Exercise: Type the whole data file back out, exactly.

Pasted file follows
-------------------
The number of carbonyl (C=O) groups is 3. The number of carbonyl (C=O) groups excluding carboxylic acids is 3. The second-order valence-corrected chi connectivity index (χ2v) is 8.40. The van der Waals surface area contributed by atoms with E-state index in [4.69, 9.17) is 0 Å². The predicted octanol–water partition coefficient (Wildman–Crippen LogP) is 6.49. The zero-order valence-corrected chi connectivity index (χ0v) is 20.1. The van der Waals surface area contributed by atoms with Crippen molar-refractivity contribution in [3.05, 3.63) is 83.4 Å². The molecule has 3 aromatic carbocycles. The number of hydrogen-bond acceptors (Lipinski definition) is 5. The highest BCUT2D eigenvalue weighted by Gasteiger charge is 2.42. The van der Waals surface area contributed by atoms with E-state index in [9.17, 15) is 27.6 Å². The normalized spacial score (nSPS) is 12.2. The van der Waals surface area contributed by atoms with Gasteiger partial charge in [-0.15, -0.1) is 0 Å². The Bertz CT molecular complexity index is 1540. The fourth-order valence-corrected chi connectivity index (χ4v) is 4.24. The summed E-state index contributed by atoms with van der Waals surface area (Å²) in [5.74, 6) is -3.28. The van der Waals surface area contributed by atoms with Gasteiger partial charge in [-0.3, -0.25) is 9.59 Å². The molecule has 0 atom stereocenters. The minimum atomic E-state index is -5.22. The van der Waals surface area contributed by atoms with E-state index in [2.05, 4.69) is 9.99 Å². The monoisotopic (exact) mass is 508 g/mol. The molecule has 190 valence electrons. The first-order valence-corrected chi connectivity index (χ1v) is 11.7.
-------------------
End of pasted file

The number of carbonyl (C=O) groups is 3. The number of carbonyl (C=O) groups excluding carboxylic acids is 3. The second-order valence-corrected chi connectivity index (χ2v) is 8.40. The van der Waals surface area contributed by atoms with E-state index in [4.69, 9.17) is 0 Å². The predicted octanol–water partition coefficient (Wildman–Crippen LogP) is 6.49. The zero-order valence-corrected chi connectivity index (χ0v) is 20.1. The van der Waals surface area contributed by atoms with Crippen molar-refractivity contribution in [3.05, 3.63) is 83.4 Å². The molecule has 3 aromatic carbocycles. The number of hydrogen-bond acceptors (Lipinski definition) is 5. The highest BCUT2D eigenvalue weighted by Gasteiger charge is 2.42. The van der Waals surface area contributed by atoms with E-state index in [9.17, 15) is 27.6 Å². The normalized spacial score (nSPS) is 12.2. The van der Waals surface area contributed by atoms with Gasteiger partial charge in [-0.15, -0.1) is 0 Å². The Bertz CT molecular complexity index is 1540. The fourth-order valence-corrected chi connectivity index (χ4v) is 4.24. The summed E-state index contributed by atoms with van der Waals surface area (Å²) in [5.74, 6) is -3.28. The van der Waals surface area contributed by atoms with Gasteiger partial charge in [-0.3, -0.25) is 9.59 Å². The molecule has 0 atom stereocenters. The minimum atomic E-state index is -5.22. The van der Waals surface area contributed by atoms with E-state index in [2.05, 4.69) is 9.99 Å². The monoisotopic (exact) mass is 508 g/mol. The molecule has 190 valence electrons. The first-order valence-corrected chi connectivity index (χ1v) is 11.7.